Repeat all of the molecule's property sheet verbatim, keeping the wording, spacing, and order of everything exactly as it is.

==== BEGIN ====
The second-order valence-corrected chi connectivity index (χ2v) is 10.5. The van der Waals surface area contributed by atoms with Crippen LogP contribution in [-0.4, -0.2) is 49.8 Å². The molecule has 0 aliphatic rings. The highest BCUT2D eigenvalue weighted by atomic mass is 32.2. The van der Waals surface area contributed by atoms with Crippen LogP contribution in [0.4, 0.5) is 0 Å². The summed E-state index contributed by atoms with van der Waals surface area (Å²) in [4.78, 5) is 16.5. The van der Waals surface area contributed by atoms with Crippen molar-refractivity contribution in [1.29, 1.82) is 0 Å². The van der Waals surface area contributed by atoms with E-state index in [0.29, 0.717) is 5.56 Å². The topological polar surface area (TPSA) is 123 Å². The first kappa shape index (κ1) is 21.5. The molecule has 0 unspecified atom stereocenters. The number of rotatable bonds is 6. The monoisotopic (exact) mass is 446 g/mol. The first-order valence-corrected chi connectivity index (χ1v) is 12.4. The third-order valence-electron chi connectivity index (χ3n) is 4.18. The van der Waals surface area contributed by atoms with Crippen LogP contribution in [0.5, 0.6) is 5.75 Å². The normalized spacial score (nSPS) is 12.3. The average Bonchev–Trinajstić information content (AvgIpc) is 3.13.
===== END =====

The second-order valence-corrected chi connectivity index (χ2v) is 10.5. The van der Waals surface area contributed by atoms with Crippen LogP contribution in [-0.4, -0.2) is 49.8 Å². The molecule has 0 aliphatic rings. The highest BCUT2D eigenvalue weighted by atomic mass is 32.2. The van der Waals surface area contributed by atoms with Crippen LogP contribution in [0.4, 0.5) is 0 Å². The summed E-state index contributed by atoms with van der Waals surface area (Å²) in [4.78, 5) is 16.5. The van der Waals surface area contributed by atoms with Crippen molar-refractivity contribution in [1.29, 1.82) is 0 Å². The van der Waals surface area contributed by atoms with E-state index in [0.29, 0.717) is 5.56 Å². The topological polar surface area (TPSA) is 123 Å². The first kappa shape index (κ1) is 21.5. The molecule has 0 unspecified atom stereocenters. The number of rotatable bonds is 6. The monoisotopic (exact) mass is 446 g/mol. The first-order valence-corrected chi connectivity index (χ1v) is 12.4. The third-order valence-electron chi connectivity index (χ3n) is 4.18. The van der Waals surface area contributed by atoms with Crippen LogP contribution in [0.5, 0.6) is 5.75 Å². The normalized spacial score (nSPS) is 12.3. The average Bonchev–Trinajstić information content (AvgIpc) is 3.13.